The grownups dawdle in the shade between the one-story home and the splashing kids. They gossip, tease, and chat.

It's like any Father's Day gathering on the continent, except for the Juárez moments: A bug bite scratched open leaves a trail of blood on the neck of a friend from Mexico City. "Look," someone says, "all you have to do is show up in Juárez and you start bleeding!"

The crowd doubles over with laughter, but the smiles subside as the conversation turns to the stories that are never lacking here: the co-worker shot in front of his wife and children because his brother hadn't paid his debts; the time when everyone hit the floor at a baptism service because fireworks were mistaken for gunshots; the worries, above all else, of the little ones in the pool.

Eight-year-old Esteban, pictured standing outside his family's house, first saw dead bodies two years ago, in a car four blocks from home. He asked his father: "Even if they did something really bad, they didn't deserve to die, right, Daddy?"
Photos by Luis Aguilar
Eight-year-old Esteban, pictured standing outside his family's house, first saw dead bodies two years ago, in a car four blocks from home. He asked his father: "Even if they did something really bad, they didn't deserve to die, right, Daddy?"
Guillermo stands in the alleyway between his house and where he says his next-door neighbor -- a ghost, "un niño" — lives. The first-grader has never seen a real dead body but is haunted by the phantom image of one.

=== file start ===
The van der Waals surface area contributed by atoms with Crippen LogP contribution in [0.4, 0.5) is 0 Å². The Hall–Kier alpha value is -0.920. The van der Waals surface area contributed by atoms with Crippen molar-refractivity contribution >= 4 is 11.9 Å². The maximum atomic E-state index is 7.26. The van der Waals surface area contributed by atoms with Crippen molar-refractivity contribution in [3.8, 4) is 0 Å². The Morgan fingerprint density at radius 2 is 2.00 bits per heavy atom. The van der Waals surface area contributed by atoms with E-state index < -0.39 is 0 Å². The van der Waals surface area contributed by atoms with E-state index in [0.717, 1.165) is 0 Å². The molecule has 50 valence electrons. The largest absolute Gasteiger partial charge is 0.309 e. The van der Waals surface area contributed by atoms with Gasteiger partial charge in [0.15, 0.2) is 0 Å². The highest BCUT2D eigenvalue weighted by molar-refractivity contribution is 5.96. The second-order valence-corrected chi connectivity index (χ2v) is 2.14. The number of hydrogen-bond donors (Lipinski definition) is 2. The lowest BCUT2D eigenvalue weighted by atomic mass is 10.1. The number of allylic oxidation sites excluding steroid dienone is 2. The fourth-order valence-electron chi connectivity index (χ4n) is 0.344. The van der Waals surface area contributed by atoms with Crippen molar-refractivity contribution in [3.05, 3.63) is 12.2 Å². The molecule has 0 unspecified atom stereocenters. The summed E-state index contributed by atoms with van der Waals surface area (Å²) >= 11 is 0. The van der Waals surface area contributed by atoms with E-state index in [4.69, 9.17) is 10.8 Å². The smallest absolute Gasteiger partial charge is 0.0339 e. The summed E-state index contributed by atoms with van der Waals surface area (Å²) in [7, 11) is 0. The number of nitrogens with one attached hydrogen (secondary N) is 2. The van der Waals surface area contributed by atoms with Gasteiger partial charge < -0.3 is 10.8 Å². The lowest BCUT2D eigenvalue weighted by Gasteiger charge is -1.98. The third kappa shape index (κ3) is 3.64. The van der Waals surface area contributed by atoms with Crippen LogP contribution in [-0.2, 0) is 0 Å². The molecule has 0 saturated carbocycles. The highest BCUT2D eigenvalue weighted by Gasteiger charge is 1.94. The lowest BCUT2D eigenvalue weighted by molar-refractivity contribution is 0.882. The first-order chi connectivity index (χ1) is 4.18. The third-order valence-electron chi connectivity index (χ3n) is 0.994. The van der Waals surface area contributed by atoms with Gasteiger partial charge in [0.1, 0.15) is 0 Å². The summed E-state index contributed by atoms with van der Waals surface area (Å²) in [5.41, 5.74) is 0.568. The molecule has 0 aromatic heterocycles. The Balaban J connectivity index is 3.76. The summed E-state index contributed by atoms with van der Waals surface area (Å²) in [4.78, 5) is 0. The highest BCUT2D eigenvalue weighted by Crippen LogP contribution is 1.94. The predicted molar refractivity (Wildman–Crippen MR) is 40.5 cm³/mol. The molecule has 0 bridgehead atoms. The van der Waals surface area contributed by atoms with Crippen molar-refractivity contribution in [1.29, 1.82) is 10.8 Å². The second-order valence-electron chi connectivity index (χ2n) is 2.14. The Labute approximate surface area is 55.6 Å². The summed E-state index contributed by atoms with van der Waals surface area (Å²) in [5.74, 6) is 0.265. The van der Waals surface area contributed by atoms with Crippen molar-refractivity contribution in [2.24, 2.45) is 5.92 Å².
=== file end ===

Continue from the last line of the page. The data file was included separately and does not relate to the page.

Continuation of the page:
Guillermo stands in the alleyway between his house and where he says his next-door neighbor -- a ghost, "un niño" — lives. The first-grader has never seen a real dead body but is haunted by the phantom image of one.

Esteban bobs in the water as he gives his younger sister, Ana Clara, a ride on his back. He says he learned to swim when he was 6.

While on summer vacation, he was in a large pool and his life jacket slipped off. "I got really scared," he says, eyes widening with the memory. "But the next day, I wasn't scared anymore. I jumped into the pool and gave my life jacket to my little sister."

It was the same year Esteban saw the broken glass and the silver-dollar-size bullet holes and the bloodied bodies. But talk to him about his sixth year of life, and the swimming memory is the one that rises to the top. Does he ever want to leave Juárez? "No," he says, scrunching his face at the suggestion. "Why would I want to do that?"

Note: Some of the names in this piece have been changed, and some last names have been omitted, as requested, to protect the identity of those who spoke with the reporter. The Bernard van Leer Foundation helped pay for the trip to report this story.

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12 comments
Talk2sk1951
Talk2sk1951

So because Mexico does not give one flying crap about its people...we should bring everyone here and take care of them? The world is a sick and sad place for people. This is not Americas fault. But we have a duty to protect what we do have. Let God take care of the other countries.

Rjr261
Rjr261

This is not America"s fault? Are you kidding? Have you not heard of the rule of supply and demand? If America did not have such a huge appetite for crack, coke, marijuana, steroids, etc. Mexico woul' nt be having drug cartels fighting for "transportation routes" Wake up. This has alot to do with America!